Last night, we encountered Emilie Autumn and her Bloody Crumpets in the incongruous surroundings of a pub in the small British seaside town of Ilfracombe. Twenty-four hours and two hundred-odd miles later, the travelling carnival o' Crumpets has re-assembled itself in the somewhat more familiar environment of a large London rock club. And yet, there's a certain incongruity here, too, for tonight's entertainment is not your regular rock gig.
Emilie Autumn's current stage show is a two-hour theatrical extravaganza, a conceptual wing-ding that has only a tangental relationship to the normal procedures of rock 'n' roll. As a matter of fact, the show seems to be getting more tangental from tour to tour. I recall, last year, catching Emilie Autumn at the Underworld in London, and at that time there were at least a few fragments of conventional rock methodology still discernible in the proceedings, not least the fairly standard presence of two support bands. It was, basically, a gig.
But n ow, it's a show, and the difference is distinct. Emilie Autumn has taken a decisive step towards theatre. No support bands tonight - just an elaborately dressed stage, some equally elaborately dressed Bloody Crumpets, and Emilie Autumn herself, if not queen of the night then certainly the empress of the early morning. At the Asylum For Wayward Victorian Girls, the party starts at four o'clock, ack emma. No need to ask your carriage to wait, because nobody gets out of here alive.
Give or take the odd ad-lib, tonight we get the same show that we saw last night in that seaside pub, but now expanded to big-stage dimensions. 'Four O'Clock' makes its bleary way through the PA. The Crumpets awake; the tea ceremony begins.
And here comes Emilie Autumn herself, exuding confidence and control, the fulcrum around which this surreal song and dance spectacular revolves.
It's interesting that she arrives upstage, and spends much of the song on the harpsichord riser at the back, allowing the Crumpets to fill the stage. Emilie might be the star, but this is definitely an ensemble show. (This is also the first time I have ever had occasion to write the words 'harpsicord riser' - verily we are a long, long way from rock 'n' roll).
Notwithstanding the harpsichord on its riser, the music, as ever, mainly emanates from a backing track, aside from the traditional interlude when Emilie grabs her violin, stations herself stage centre, and gives us the full Pagannini. But in truth, the show is the thing. The non-stop gyrations of the Crumpets are choreographed to the hilt and yet are at the same time engagingly anarchic, a constantly shifting backdrop of flounces and frills and set-pieces and stunts, through which Emilie prowls, rat tail twitching, brandishing her radio mic as if it's her staff of office.
The songs, naturally, are unrepentant collisions of nimble classicism and towering rock dynamics - 'Dead Is The New Alive' drops its chorus on the audience like a toppling building. But there are quieter moments, too, as when Emilie stations herself behind her electrical harpsichord and gives us an emotive 'Shallot' - and who but Emilie Autumn, I ask you, could write an affecting classical ballad about small onions?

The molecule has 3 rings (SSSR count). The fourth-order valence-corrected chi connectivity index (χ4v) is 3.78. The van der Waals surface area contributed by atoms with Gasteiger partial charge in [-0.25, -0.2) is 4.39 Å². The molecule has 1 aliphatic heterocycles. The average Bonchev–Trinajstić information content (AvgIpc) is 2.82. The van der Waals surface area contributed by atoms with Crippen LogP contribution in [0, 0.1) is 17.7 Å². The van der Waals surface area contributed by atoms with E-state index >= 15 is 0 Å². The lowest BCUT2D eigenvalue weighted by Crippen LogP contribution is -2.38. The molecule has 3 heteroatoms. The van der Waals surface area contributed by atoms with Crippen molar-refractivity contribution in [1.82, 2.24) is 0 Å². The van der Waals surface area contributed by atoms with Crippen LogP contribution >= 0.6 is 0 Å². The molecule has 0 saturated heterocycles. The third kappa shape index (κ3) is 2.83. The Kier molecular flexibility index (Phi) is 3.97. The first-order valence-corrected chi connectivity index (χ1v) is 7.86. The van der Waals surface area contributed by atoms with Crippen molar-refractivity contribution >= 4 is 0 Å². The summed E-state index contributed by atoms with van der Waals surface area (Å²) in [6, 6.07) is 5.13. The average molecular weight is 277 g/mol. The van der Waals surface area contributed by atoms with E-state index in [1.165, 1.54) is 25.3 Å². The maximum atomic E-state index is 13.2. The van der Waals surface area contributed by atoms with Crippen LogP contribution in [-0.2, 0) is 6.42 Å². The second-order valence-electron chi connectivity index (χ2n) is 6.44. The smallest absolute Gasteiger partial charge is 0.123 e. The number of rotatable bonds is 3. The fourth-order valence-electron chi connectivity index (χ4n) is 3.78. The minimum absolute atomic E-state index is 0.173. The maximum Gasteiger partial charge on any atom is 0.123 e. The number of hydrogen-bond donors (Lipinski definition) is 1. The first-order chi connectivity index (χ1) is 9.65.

Captain Maggot appears on stilts, the Crumpets line up at the microphones as if to repel boarders, and tattered banners are defiantly waved as the show becomes a crazed cross between Les Miserables and P.T. Barnum's Great Travelling Menagerie.
Down the front, the plague rats and muffins (in the world of Emilie Autumn, you're either a rodent or a bread product) greet the spectacle with wide eyes and cheers, and if there's a scattering of unreconstructed rock-heads further back wearing disgruntled expressions because nobody's playing a guitar - well, nobody in the Asylum is worried about that.
Occasionally, tour fatigue makes its presence known. Long hours on the road and longer hours setting up and delivering each night's entertainment take a toll. 'We're conducting an experiment,' remarks Emilie at one point, 'to see how long it takes before a crumpet starts to smell.' Odd little glitches sometimes occur in the flow of the show: a stumbled line, a missed cue. After a slightly fluffed exchange with the Contessa - along with the good Cap'n, a new crumpet for this tour - Emilie laughingly admits, 'Maybe we should rehearse this stuff before we do it live!'
Here, perhaps, we come up against the slightly awkward transition between this theatrical performance - choreographed, structured, scripted - with the wing-it-and-to-hell-with-it approach of rock 'n' roll. Maybe the next stage of development should be to take the Asylum out of rock venues altogether, and put it into the theatres, much as, say, the Tiger Lillies do. Here in London, I'm sure Emilie Autumn could sell out off-West End playhouses such as the Bloomsbury Theatre in an instant, and while these art houses might be a little short of gilded plasterwork, velvet drapes and other extravagances of Victorian decor, they'd nevertheless represent a logical next step for an artist who is leaving the conventions of the rock gig further behind her with every tour.
Certainly, what we've seen tonight has been a geniuinely inventive burst of musical theatre: now, surely, it's time to put it in the theatre. The Asylum beneath the proscenium? I'll raise a cup of tea to that.